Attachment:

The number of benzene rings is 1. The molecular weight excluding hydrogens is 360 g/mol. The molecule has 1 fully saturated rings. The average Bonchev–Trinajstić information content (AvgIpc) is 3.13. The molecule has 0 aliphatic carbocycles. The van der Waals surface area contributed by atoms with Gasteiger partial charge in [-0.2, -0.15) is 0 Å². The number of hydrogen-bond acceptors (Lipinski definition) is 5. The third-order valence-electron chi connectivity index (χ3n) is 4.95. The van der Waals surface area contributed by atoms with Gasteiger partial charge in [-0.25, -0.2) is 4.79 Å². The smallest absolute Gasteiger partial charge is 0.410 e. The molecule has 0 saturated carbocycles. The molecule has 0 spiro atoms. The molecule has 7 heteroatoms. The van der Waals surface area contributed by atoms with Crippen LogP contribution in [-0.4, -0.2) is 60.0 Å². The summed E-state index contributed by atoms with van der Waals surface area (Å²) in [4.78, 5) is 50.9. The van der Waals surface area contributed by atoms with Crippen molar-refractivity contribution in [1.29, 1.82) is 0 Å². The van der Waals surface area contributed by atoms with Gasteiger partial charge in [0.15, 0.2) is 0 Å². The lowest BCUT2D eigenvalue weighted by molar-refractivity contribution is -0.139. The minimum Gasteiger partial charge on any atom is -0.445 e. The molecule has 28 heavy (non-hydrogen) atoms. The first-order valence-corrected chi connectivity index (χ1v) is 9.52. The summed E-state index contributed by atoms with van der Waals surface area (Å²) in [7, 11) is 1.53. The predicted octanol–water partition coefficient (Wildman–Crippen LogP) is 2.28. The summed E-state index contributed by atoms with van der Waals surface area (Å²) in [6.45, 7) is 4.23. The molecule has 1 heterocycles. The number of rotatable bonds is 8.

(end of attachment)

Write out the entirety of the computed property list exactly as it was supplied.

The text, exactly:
The number of benzene rings is 1. The molecular weight excluding hydrogens is 360 g/mol. The molecule has 1 fully saturated rings. The average Bonchev–Trinajstić information content (AvgIpc) is 3.13. The molecule has 0 aliphatic carbocycles. The van der Waals surface area contributed by atoms with Gasteiger partial charge in [-0.2, -0.15) is 0 Å². The number of hydrogen-bond acceptors (Lipinski definition) is 5. The third-order valence-electron chi connectivity index (χ3n) is 4.95. The van der Waals surface area contributed by atoms with Gasteiger partial charge in [-0.25, -0.2) is 4.79 Å². The smallest absolute Gasteiger partial charge is 0.410 e. The molecule has 0 saturated carbocycles. The molecule has 0 spiro atoms. The molecule has 7 heteroatoms. The van der Waals surface area contributed by atoms with Crippen LogP contribution in [-0.4, -0.2) is 60.0 Å². The summed E-state index contributed by atoms with van der Waals surface area (Å²) in [4.78, 5) is 50.9. The van der Waals surface area contributed by atoms with Crippen molar-refractivity contribution in [1.29, 1.82) is 0 Å². The van der Waals surface area contributed by atoms with Gasteiger partial charge in [0.15, 0.2) is 0 Å². The lowest BCUT2D eigenvalue weighted by molar-refractivity contribution is -0.139. The minimum Gasteiger partial charge on any atom is -0.445 e. The molecule has 28 heavy (non-hydrogen) atoms. The first-order valence-corrected chi connectivity index (χ1v) is 9.52. The summed E-state index contributed by atoms with van der Waals surface area (Å²) in [7, 11) is 1.53. The predicted octanol–water partition coefficient (Wildman–Crippen LogP) is 2.28. The summed E-state index contributed by atoms with van der Waals surface area (Å²) in [6.45, 7) is 4.23. The molecule has 1 heterocycles. The number of rotatable bonds is 8.